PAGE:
Tech developers getting into the ag field also need to realize that there is no “one-size-fits-all” method to what a farm needs, so solutions that might work in the Midwest might not work in California, as solutions that work in one part of this state may not work in another, Michael told the audience of about 180 people.

But farmers also are wary of “snake oil salesmen” that may come out of the Silicon Valley and other tech hubs, as the technology that has come out in the past didn’t always provide the solutions farms and ranches needed, the farm panelists said.

“There’s really nobody out there that’s waiting and giving us good information on the tech companies” or giving them ratings, as customers give to vendors on Amazon, Cameron said.

And their aren’t a lot of ag tech companies with name reputations of the sort that comes with buying John Deere products that generate confidence among farmers, Michael said.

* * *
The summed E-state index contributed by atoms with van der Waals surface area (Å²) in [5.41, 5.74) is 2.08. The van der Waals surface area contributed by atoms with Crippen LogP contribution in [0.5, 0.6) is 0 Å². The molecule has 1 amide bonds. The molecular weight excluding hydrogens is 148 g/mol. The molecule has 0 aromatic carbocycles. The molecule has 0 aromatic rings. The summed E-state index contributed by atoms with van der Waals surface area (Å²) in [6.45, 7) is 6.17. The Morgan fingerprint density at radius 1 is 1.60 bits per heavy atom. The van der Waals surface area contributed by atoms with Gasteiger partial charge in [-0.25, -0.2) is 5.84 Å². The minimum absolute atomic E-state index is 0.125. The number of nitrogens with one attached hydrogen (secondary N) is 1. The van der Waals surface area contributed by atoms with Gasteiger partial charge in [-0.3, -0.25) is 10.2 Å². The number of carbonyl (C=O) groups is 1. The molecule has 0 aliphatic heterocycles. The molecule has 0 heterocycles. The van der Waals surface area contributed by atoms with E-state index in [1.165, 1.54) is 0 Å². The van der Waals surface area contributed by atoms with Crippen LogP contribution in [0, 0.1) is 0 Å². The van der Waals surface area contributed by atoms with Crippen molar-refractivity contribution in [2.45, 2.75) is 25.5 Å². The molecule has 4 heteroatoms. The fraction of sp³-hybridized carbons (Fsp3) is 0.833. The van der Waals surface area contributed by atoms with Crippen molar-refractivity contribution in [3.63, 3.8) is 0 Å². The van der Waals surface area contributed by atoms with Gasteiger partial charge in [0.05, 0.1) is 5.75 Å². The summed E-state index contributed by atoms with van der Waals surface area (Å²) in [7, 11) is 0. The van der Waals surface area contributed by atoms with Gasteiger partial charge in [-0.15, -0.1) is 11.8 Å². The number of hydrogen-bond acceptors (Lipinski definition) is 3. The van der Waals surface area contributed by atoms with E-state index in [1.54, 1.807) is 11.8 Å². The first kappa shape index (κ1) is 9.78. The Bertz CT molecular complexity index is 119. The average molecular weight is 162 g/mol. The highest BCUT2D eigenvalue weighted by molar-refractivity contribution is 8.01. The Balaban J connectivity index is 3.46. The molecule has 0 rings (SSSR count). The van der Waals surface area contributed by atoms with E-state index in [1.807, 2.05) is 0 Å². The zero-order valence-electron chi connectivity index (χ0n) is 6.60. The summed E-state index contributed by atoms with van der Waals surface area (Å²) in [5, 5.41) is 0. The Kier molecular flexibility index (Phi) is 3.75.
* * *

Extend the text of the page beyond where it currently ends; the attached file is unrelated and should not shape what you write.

“I know one thing — we love innovators, and we love people who stand behind their products” as well as people who are confident enough in their products to come back after farmers initially say no to them, Patricio said.

As such, Cameron said the best technology for the ag industry likely will come from people who spend time on farms and other ag operations, speak with the people there and create products based upon what they learned.

And the speakers discussing the farmers’ perspective urged that whatever new technology comes out, keep it simple and coordinate with other companies that make related products so the systems can be compatible.

“We don’t want 20 different apps,” Cameron said.

Aaron Magenheim, CEO of AgTech Industries in Salinas. agreed, saying that new products have to be “stupid simple” and not require training classes or videos to use.

“If my 5-year-old doesn’t understand it, then it doesn’t go,” said Magenheim, whose company sells sensors and software to monitor and control water use on farms.